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  • Girl's Dress with Pantaloons, about 1850

    This dress is notable for its casualness and ease of movement, with the shoulders and sleeves at a natural level. It is also notable for the lower-style dress and the fact that it is made from scraps and can be altered easily. The bodice decoration is reminiscent of 1840's "points."

  • Girl's Dress, 1845-1860

    This lovely, expensive girl's dress would have been worn for very special occasions and appears to have been seldom used.

  • Brooch and Earring Set, about 1870

    Coral was a popular material in jewelry making for many years.This particular piece incorporates coral with fairly inexpensive gold plated silver.Bigger brooches and long earrings were popular in the second half of the 19th century, until they fell out of favor because they could easily rip the lace collars and bodices that became popular in the 1880's.

  • Women's Slippers, 1840-1850

    These shoes are delicate with very thin soles and tight fitting.The idea that woman who could wear such shoes were symbols of high social economy.Men ruled the outdoors, and by the grace of their husbands, women ruled the indoors.Constricting shoes helped to keep woman inside and dependant on their husbands.[Source:Rexford, Nancy E.Women's Shoes in America 1795-1930.Kent, Ohio:Kent State University Press, 2000.]

  • Women's Shoes, about 1840

    Delicate slippers such as these were used by ladies in the early Victorian period with fashionable dress. These tied on to the ankle, much as some ballet shoes do today. These types of shoes were notoriously unhealthy-- they quickly became damp and soiled, provided no foot support, and were occasionally purchased a size or two too small so that thewearer's foot appeared dainty. It was all about looking great; women were not expected to be comfortable or accommodated by their dress.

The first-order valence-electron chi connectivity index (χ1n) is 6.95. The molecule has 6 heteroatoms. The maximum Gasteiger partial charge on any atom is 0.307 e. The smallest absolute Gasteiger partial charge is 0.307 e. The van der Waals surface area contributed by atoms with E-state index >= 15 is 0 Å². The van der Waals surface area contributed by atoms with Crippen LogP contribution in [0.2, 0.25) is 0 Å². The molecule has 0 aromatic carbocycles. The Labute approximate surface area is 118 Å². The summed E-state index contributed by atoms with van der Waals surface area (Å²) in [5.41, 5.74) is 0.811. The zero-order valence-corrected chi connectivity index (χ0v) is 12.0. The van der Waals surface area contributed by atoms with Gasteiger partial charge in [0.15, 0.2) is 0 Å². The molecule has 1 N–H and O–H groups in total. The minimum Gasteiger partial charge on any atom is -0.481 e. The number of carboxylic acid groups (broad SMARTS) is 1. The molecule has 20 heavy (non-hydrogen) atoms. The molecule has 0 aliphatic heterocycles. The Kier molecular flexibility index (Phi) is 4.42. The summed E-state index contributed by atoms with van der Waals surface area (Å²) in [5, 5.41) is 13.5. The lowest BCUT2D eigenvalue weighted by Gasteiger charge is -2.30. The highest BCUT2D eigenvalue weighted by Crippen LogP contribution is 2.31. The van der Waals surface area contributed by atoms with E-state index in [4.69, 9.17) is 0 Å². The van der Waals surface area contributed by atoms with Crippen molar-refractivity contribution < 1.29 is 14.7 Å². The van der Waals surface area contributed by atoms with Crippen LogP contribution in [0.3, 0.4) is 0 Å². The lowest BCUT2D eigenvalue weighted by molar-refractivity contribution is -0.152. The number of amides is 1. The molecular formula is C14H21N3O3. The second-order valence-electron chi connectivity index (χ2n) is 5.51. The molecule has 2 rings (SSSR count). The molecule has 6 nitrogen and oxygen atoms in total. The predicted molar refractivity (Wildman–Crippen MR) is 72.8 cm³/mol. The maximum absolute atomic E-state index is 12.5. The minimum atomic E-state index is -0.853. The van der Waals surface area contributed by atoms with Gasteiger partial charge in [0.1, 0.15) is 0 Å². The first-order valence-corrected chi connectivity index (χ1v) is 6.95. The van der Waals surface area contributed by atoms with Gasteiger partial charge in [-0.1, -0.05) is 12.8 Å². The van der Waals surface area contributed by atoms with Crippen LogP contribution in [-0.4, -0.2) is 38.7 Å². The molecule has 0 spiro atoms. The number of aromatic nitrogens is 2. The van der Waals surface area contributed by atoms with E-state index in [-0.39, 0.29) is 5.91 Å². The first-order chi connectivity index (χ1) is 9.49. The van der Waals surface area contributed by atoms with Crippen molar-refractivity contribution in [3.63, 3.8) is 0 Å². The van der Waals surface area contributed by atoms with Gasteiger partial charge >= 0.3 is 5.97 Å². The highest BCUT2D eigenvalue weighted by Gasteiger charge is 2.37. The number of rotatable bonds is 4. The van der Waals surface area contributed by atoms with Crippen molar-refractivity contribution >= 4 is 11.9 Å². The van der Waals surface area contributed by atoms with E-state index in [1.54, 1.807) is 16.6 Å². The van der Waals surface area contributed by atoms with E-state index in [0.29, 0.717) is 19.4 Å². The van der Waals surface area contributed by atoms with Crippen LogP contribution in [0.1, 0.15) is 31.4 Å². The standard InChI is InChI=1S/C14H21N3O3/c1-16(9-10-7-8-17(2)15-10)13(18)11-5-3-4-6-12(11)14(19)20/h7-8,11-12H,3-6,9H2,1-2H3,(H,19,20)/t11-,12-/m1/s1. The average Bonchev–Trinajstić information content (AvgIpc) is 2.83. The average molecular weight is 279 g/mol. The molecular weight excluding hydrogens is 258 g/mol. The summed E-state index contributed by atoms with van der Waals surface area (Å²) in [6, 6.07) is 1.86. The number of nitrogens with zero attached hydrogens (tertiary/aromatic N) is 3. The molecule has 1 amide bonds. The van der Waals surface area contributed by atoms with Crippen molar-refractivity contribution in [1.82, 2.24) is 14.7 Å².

• Women's Slippers, about 1840

    These shoes, sometimes called slippers, were used in the Victorian period for wear with a matching dress. Shoes like these were often laced on to the lower leg, sometimes elastic held them on. They wore poorly and quickly became damp and soiled.

  • Scottish Pebble Brooch, about 1860

    Queen Victoria of Great Britain adored the Scottish countryside and all things Scottish; she dressed her sons in highland dress and vacationed at Balmoral, her castle in Scotland.Scottish pebble jewelry was made from native stones (supposedly) from Scotland such as agate, chalcedony, carnelian, and bloodstone. These opaque stones were often set into silver that was rendered in the shape of ancient Scottish jewelry forms.Some quartz stones are carved in the shape of thistles, also associated with…

  • Watch Chain, about 1860

    A fine hair watch chain, exquisitly made, for a gentleman.The different colors of hair used to compose the links suggest that several family members are commemorated with the chain, so may not be used in mourning.Such chains could be made at home with instructions or made by a jeweler.These sturdy links may have been made by a jeweler who wound or wove the hair around a wire or other sturdy material.

  • Tortoise Shell and Pique Brooch, about 1865

    Tortoise shell was a much used material in small decorative accessories for many years.It is quite malleable when heated, and carefully chosen, the stock can have interesting color and mottling.In addition, it is easily carved and fine patterns can be created from it.Pique work infuses gold into the soft tortoiseshell, very much like inlay.Pique pose lays strips of gold in the surface and pique point, which this piece includes, has fine rods of gold embedded in it.Fine pique work was created in …